Buying your lunch every day can be a drag. It leaves your palate uninspired, your wallet empty, and your butt growing slowly across your desk chair. It can leave you with a permanent distaste for turkey sandwiches and a fear of deli lines.
Christine Johnson and Joanna Helferich—a public health director and a corporate lawyer respectively—came up with a solution for their lunch blahs. For the past five years the two college friends have been getting together on Sunday evening and cooking their lunches for the entire week.
I recently joined the two lunch ladies for an evening of chopping and stirring and was totally won over by their low-key but dedicated routine. While the cooking takes a certain amount of focus and coordinated kitchen Twister in a small New York space, it also leaves space for gabbing—and maintaining and deepening a friendship that began over 10 years ago.
The meals they make are largely vegetarian, incorporate produce from the local farmers markets, and cost about a quarter of what it used to cost them to buy their lunch every day. The process starts via email during the week with a conversation about what they’re in the mood to cook and eat. After five years, they’ve created a stable of favorites, recipes they’ve co-created and tweaked, and keep in a Google doc.
They also try new things, including the Moroccan lentil stew they were making this evening for the second time. The inspiration was a soup Joanna liked from Pret a Manger; they read the posted ingredient list and made adjustments. Their second dish was an old favorite—classic turkey meatloaf (made with DiPalo Turkey from the farmers market) with boiled potatoes and peas.
What you’ll need to rock it like Christine and Joanna:
1) 5-6 covered pyrex dishes a piece (they make 6 portions for 5 lunches and one for a dinner)
2) 2-3 hours of time on a Sunday night
3) About $2–$4 per meal
4) A big enough kitchen for 2 people to share space and share tasks
5) A microwave at work in which to heat up your meal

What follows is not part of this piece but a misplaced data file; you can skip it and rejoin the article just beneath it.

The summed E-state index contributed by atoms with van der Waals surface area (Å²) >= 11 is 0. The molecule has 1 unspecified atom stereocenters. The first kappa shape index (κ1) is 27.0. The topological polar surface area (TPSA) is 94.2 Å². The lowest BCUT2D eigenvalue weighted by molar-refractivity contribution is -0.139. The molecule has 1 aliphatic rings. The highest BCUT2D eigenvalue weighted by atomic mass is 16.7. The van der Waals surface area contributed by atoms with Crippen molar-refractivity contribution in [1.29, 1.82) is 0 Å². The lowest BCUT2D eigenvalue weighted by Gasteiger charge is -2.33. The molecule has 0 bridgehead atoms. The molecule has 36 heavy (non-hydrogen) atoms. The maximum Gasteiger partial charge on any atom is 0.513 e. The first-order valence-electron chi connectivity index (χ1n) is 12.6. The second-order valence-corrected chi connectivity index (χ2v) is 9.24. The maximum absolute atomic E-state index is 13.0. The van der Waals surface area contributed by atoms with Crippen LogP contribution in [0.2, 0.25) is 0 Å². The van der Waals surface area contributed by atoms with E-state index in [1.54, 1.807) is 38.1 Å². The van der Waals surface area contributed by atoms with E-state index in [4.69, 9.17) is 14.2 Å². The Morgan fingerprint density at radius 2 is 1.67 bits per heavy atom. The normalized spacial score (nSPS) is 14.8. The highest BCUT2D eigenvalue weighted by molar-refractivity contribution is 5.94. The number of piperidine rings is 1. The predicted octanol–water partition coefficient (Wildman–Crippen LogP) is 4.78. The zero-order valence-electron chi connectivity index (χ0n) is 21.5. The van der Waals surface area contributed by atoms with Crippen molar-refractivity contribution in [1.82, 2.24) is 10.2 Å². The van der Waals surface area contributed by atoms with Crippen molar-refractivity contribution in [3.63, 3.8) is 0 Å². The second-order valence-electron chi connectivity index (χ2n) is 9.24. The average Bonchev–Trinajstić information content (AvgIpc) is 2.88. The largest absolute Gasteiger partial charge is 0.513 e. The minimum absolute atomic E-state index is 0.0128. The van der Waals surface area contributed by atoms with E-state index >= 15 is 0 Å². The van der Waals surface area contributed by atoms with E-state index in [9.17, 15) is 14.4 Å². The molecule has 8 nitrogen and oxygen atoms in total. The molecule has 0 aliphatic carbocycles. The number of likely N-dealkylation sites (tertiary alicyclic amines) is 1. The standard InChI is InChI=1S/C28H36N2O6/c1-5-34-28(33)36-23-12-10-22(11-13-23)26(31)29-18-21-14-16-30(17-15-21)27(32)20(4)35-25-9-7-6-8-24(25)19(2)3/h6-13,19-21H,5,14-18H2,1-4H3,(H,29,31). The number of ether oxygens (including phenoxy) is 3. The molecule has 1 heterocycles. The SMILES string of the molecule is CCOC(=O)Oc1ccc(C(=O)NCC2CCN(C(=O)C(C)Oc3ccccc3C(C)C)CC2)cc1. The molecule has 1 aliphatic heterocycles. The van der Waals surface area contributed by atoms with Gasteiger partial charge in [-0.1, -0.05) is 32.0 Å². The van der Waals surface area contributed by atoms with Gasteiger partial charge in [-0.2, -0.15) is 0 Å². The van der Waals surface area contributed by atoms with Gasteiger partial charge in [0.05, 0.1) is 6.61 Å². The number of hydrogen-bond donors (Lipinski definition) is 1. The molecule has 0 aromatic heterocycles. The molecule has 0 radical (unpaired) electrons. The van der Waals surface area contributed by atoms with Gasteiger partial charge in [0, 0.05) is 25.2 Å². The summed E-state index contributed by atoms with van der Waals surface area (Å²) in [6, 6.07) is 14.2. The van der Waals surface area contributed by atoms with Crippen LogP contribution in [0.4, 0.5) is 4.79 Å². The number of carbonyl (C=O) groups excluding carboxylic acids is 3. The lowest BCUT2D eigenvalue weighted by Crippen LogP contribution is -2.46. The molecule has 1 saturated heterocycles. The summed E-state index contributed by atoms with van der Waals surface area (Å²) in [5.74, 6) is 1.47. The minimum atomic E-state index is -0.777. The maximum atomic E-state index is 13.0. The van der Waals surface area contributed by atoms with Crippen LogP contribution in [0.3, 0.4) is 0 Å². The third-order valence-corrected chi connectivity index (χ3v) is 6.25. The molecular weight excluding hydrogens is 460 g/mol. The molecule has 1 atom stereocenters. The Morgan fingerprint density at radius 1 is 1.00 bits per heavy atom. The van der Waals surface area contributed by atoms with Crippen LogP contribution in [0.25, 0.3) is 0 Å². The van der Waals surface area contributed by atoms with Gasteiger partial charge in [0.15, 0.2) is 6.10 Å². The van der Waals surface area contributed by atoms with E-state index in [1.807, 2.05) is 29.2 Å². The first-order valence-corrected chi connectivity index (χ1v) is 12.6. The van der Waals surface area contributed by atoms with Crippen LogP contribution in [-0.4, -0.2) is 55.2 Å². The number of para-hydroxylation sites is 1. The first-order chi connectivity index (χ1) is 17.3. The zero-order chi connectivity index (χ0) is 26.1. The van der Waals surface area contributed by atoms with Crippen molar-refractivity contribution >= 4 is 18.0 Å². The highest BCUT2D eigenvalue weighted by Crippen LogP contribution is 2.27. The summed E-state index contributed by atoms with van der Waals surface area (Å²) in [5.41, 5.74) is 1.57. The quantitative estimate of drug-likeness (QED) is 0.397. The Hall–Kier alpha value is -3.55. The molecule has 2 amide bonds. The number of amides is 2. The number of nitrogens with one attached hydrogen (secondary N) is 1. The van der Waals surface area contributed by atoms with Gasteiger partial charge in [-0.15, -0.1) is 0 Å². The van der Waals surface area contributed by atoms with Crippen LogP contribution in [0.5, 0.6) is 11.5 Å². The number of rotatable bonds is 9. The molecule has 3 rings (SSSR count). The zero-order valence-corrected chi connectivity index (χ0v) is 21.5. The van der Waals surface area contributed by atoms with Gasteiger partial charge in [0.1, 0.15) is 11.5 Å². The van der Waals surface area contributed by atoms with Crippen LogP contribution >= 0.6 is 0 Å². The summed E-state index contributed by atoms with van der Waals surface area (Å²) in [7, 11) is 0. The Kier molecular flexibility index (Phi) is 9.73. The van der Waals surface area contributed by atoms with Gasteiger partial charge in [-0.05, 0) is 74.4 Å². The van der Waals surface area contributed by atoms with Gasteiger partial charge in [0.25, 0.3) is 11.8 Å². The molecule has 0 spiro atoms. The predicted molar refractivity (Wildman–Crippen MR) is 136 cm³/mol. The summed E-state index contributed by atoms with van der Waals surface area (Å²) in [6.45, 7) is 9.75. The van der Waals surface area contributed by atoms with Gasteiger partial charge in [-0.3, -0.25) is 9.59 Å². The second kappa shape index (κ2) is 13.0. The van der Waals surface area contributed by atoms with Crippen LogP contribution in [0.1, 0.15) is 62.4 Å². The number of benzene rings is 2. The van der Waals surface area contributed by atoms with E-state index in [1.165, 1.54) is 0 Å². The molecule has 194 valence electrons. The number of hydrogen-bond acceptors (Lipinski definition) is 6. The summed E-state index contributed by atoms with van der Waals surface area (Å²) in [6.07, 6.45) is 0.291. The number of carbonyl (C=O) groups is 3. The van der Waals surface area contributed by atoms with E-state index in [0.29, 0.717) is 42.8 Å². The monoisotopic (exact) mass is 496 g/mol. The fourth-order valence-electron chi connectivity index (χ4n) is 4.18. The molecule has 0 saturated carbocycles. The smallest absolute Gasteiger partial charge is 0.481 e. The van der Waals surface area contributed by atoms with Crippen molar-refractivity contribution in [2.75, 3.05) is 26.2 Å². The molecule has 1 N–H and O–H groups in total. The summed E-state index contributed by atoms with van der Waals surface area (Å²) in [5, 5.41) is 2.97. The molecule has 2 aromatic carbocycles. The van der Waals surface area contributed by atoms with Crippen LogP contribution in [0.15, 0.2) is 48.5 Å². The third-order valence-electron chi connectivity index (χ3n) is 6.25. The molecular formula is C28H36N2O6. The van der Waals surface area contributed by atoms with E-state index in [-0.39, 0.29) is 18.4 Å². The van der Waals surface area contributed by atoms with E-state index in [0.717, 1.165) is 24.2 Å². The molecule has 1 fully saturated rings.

Has it been hard to keep this routine going for so many years? Sometimes, they say, especially when one or the other is traveling a lot. But the benefits—time together, a guaranteed healthy lunch with 2-3 servings of vegetables, a huge savings of money—far outweigh the hassles. And the experience has shaped them, and their palates. “My lunches used to be very meat-centric,” said Helferich. “Now I actually prefer eating vegetables.” — Jerusha Klemperer
Moroccan Lentil Stew
2 cups French lentils (scant) – picked over and rinsed
Olive oil for sauteing
3 small-medium onions, chopped
6–8 small-medium carrots, chopped
4 celery stalks, chopped
8 cloves garlic, minced
2 med. turnips, 1/2 inch cubed
1 6oz can tomato paste
1 box container (4 cups) low sodium vegetable broth
4 cups water
2 tsp paprika
2 tsp garam masala
2 tsps cumin
A handful of chopped parsley
1 1/2 tsp sherry vinegar
Salt and pepper
Saute onions, carrots, and celery in olive oil until transparent; add garlic and pepper, cook 1 minute. Add broth and water, lentils, tomato paste, turnips, and spices. Bring to boil, then turn down and cover and simmer 1 to 1.5 hours, until lentils are soft. Taste and add adjust seasonings, add salt, sherry vinegar and parsley. Optional: Use hand blender to blend some of the lentils and vegetables. Makes 6 main course servings.
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